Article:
It would be cruelly misleading if he laid down as one of the four important aspects of his theology the fact that we had to change our concepts of things. The implication is that every human ill, physical, moral, mental, all can be changed mentally. Otherwise, repenting wouldn’t make any. Changing one's concept wouldn't make any difference.

This might be where maybe we temporarily get off the train leading to Jesus' theology. We may say to ourselves, if our bodies are riddled with cancer, of what avail would it be to change our concept? How would that affect the body? The implication is that this is the panacea. Repent ye. Change your concept about things.

Do you realize what kind of a religion that suggests? It's very revolutionary in this respect: nothing is incurable from the point of view of Jesus' theology. If you can change your concept, then everything is curable. That's some good news of victory that has yet to hit the human race with any impact like Mark, the hammer.

(4) The fourth and final cornerstone is to "believe the gospel," That "believe" is not just to hold an opinion that waves in the breeze. This is a conviction and a trust in the pronouncements of the gospel of the kingdom of God, and that "kingdom of God is at hand."

With that structure of the gospel in mind, we can do this kind of work together. As a matter of fact, the reward comes from doing this work individually and meeting each other that way. It affects the world's climate by doing this kind of deep research. In your own individual study, try those four columns.

The time is fulfilled,

The kingdom of God is at hand,

Repent ye,

Believe the gospel,

and see how you can outline the whole gospel in that way.

We may just discover that Peter becomes one of the most polished orators of all time. Yet he is regarded as a rather simplistic fisherman who probably stumbled in Greek and was more at home in his Aramaic.”
Let's look at the gospel from above. Let's see the divine structure here that is motivating what we are being told. Aside from simply gathering the first disciples and paying tribute to John the Baptist's fulfillment of his mission, a greater sense of baptism, the fact that Jesus is defining things in Mark for us. He's defining things like church, and baptism, and man, and repentance, and relationship. All of these things are major definitions. But we have to move from the day-to-day approach into the narrative and see this happening in an over-all tenor behind the text.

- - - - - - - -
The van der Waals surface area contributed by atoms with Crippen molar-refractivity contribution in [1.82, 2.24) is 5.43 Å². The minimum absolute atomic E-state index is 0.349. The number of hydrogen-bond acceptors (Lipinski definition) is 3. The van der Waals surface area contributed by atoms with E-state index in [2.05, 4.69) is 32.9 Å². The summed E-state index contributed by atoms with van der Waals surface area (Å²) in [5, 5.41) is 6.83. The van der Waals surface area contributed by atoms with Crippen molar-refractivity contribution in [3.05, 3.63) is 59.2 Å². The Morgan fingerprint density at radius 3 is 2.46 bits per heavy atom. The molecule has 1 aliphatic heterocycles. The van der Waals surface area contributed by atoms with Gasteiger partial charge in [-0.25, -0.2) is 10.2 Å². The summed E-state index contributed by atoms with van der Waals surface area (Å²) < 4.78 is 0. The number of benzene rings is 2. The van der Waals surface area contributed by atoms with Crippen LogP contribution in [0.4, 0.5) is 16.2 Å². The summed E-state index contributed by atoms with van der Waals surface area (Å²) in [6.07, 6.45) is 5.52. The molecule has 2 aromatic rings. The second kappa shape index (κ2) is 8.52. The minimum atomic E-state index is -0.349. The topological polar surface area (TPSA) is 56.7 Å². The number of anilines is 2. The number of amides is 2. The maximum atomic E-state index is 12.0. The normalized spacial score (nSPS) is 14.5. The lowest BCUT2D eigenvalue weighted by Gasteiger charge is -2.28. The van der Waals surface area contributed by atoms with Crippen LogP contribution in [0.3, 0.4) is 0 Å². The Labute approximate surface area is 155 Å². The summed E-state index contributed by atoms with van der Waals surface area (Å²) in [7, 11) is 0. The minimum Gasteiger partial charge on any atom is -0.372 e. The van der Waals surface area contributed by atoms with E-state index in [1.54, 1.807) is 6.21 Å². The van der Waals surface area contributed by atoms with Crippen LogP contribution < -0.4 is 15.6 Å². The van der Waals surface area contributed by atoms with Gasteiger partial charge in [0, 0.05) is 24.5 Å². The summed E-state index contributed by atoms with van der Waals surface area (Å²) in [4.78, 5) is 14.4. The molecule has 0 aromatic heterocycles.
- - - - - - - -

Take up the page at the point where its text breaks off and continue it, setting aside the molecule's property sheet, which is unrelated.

Verse 21, “Straightway on the sabbath day."

The Sabbath day is an important thing, because what we’re supposed to do on the Sabbath day had already been defined by a commandment (Exodus 20:8). We’re to keep it holy. Is he going to be consistent or inconsistent -with this commandment? We test his every move. “He enters into the synagogue," where worship is going on, "and he teaches.”

Mark 1, Verse 22. What he is teaching is so radical that his hearers acted as if they'll never heard this before. How wonderful! That means it's inspired. They didn't recognize in his method anything they were used to in the scribal method the Bible experts, the teachers of that period. In Jesus' remarks they heard more authority coming across than they had ever heard from the local ecclesiastics.

"Now we're going to really see part of Jesus' definition of church. He begins with this preaching that we have heard him do. But his preaching is never separate from his practice of what he's preaching.

(Verse 23-31 Jesus introduces healing as an appropriate if not mandatory church activity there in that synagogue when he heals a man with an unclean spirit.] “Is the church of that period prepared for healing? Is it ready to be regarded as a place to remedy health and other problems?
Verse 27. “Authority” is the point that's raised. It's almost as if religion, as defined by human kind, has come across to us with splendor, with robes, with grandeur, spectacle, but without authority. "The authority Jesus proves is illustrated by the results." This is what spreads Christianity. Not knocking on doors, not even one-to-one that we so reverence, but healing. There's a one-to-one. That news, the good news, the gospel of healing, spreads by itself. Who can hold it in? It's bigger than all of us. It's God's word applied, and capable of being applied.

BONUS “REST of the STORY”—Verse 28. So, we find that "his fame spread abroad all-around Galilee.”

Mark 1.32-41 Then "at even,” Verse 32. What that tells you is that it's now after sunset and other people can come and be healed. It was a Sabbath day we find out from another gospel. They all come and the Sabbath is over and he heals a great multitude. In fact, in Verse 34, "He [even] healed many who were sick of divers diseases." That's not the bends. That's simply "diverse diseases and casts out many devils;"